Easing tension in a pressurized cabin  |  Mark Larson

God has such a wonderful sense of humor.

No sooner had I written last month’s column about the need to get out of our “comfort zones,” I had a chance to test my own philosophy. In the article, I suggested we reach out to others, even when it’s uncomfortable.

That’s before I ran into the guy sitting in seat 3-A on a flight from New York to San Diego. More about him in a moment.

A few years ago I was speaking at a conference in Atlanta. As I welcomed the crowd, setting the tone for the day, it was time to introduce Adm. Vern Clark, former chief of U.S. Naval Operations.

In opening remarks I lamented that maybe our country was getting a little jaded after years of war in Iraq and Afghanistan. I cited my flight into Georgia, when a flight attendant did an announcement that several active duty men and women were on board… and no one paid attention. Well, barely. Just a smattering of applause.

I then challenged attendees to make it a point to greet anyone we see in uniform, thanking them for their service, always. Later that day, I walked over to a nearby Atlanta mall food court. There, suddenly, was a sea of military personnel, probably 100 men and women.

God’s sense of humor indeed. I quickly understood that it’s not always as easy as it sounds to do something that makes a difference. However it is important to start somewhere, even if everything or everyone can’t be covered.

Back to the guy in Seat 3-A.

After a whirlwind business trip to New York, I was flying home. It had been a busy couple of days, so I was ready to relax. As I settled in to seat 3-B, I noticed the older man in 3-A seemed fidgety and irritable. He was also a little large for the seat, even in first class.

From the first words uttered, it was evident he sounded like he had been cast as a stereotypical New Yorker… anything he said had a “Hey, whatta you lookin’ at?” tone.

Other than a courtesy “hello” I didn’t feel like yakking with someone surly, the entire flight. So I immersed myself in emails and reading, while Mr. 3-A spewed his first greeting to the flight attendant:

“Hey! Got any wattuh?”

Yes, she did, and he took it from her without a thank you. Then, on went his noise-reduction headphones (for him, not anyone else).

The barking of orders continued, then eventually there was the over-loud chomping of food that would drive Miss Manners up a wall or two.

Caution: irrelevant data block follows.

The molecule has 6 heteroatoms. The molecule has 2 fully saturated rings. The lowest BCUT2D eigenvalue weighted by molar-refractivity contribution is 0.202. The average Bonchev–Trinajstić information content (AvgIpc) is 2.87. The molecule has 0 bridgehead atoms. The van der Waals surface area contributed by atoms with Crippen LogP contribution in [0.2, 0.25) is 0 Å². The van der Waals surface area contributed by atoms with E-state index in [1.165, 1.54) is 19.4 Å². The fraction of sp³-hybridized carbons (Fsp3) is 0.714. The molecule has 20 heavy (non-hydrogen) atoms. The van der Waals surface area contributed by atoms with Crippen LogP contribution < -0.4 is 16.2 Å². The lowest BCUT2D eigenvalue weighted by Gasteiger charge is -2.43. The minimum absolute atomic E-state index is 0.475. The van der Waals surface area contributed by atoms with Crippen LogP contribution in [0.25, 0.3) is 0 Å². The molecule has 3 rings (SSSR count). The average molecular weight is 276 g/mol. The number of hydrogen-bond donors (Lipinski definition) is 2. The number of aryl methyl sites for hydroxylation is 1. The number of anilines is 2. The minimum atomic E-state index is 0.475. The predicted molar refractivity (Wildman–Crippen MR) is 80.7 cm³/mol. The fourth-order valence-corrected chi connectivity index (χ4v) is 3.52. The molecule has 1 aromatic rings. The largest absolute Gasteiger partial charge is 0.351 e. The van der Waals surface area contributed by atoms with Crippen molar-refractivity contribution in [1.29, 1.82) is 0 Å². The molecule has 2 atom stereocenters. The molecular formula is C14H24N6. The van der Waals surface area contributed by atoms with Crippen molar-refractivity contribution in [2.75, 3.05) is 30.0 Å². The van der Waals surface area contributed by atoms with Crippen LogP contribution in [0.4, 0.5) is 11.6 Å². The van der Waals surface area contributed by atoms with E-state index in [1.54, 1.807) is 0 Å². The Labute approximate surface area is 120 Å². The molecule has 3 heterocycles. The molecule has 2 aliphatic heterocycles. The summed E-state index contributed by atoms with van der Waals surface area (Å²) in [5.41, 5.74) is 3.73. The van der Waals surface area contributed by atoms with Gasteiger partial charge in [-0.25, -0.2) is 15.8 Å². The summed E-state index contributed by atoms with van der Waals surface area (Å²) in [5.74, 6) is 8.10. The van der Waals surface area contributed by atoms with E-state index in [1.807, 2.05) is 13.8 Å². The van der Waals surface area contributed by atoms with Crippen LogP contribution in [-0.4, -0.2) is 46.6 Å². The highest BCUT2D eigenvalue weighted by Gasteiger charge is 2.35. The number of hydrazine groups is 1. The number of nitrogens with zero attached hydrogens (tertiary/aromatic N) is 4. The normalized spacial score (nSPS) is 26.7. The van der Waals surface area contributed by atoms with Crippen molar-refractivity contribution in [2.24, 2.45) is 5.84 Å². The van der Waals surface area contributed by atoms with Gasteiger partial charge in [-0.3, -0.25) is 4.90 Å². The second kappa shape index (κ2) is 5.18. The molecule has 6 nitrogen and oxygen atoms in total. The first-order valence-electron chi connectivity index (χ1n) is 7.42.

“I’ll have the chicken.”

“Ya gotta a fork?”

“Got any salt?”

Not long after the initial rudeness, the pleasant, upbeat flight attendant dropped a tray full of glasses in the adjacent galley. It was clear the guy had gotten to her, and it was going to be a long flight.

I decided to move forward and visit the lavatory. On the way, I took the flight attendant aside and whispered something, letting her know I was concerned about the passenger. She replied, “Yes! He really rattled me.” It was all over her face: Thanks for caring. I noted that she only broke a couple of glasses, no one got hurt, all was well, overall.

Easing the tension
There wasn’t a person within earshot of the Guy in 3-A who didn’t feel uncomfortable. And the louder and more boorish he was, the more it made others fidgety.

So I committed to going a little overboard for rest of the flight. When I asked for something, it was back to “please and thank you” basics. But I laid it on a little thicker, every time I had a chance.

After another hour, the results became noticeable. My seatmate began to say “please” more often, with an occasional “thank you VERY much.”

He still wasn’t very sociable, and with headphones use it was clear he didn’t want to chat, either. But as he became more civil, the tension decreased in the cabin.

Once we left the plane (or as airlines call it, amusingly, “de-plane-ing”) the man was on the cell phone with his wife on the East Coast, apparently continuing whatever wound him up before takeoff.

I know we can’t solve everyone’s problems, nor is it always possible to start a conversation. But we can always find the right words—pleasant things to say—that can improve situations and change the immediate atmosphere around us.


Mark Larson


— by Mark Larson

Larson is a veteran Southern California radio/television personality and media consultant. His voice is heard on KPRZ 1210AM, and his weekday talkshow airs 6-9 a.m. on KCBQ 1170AM. Learn more at www.marklarson.com.

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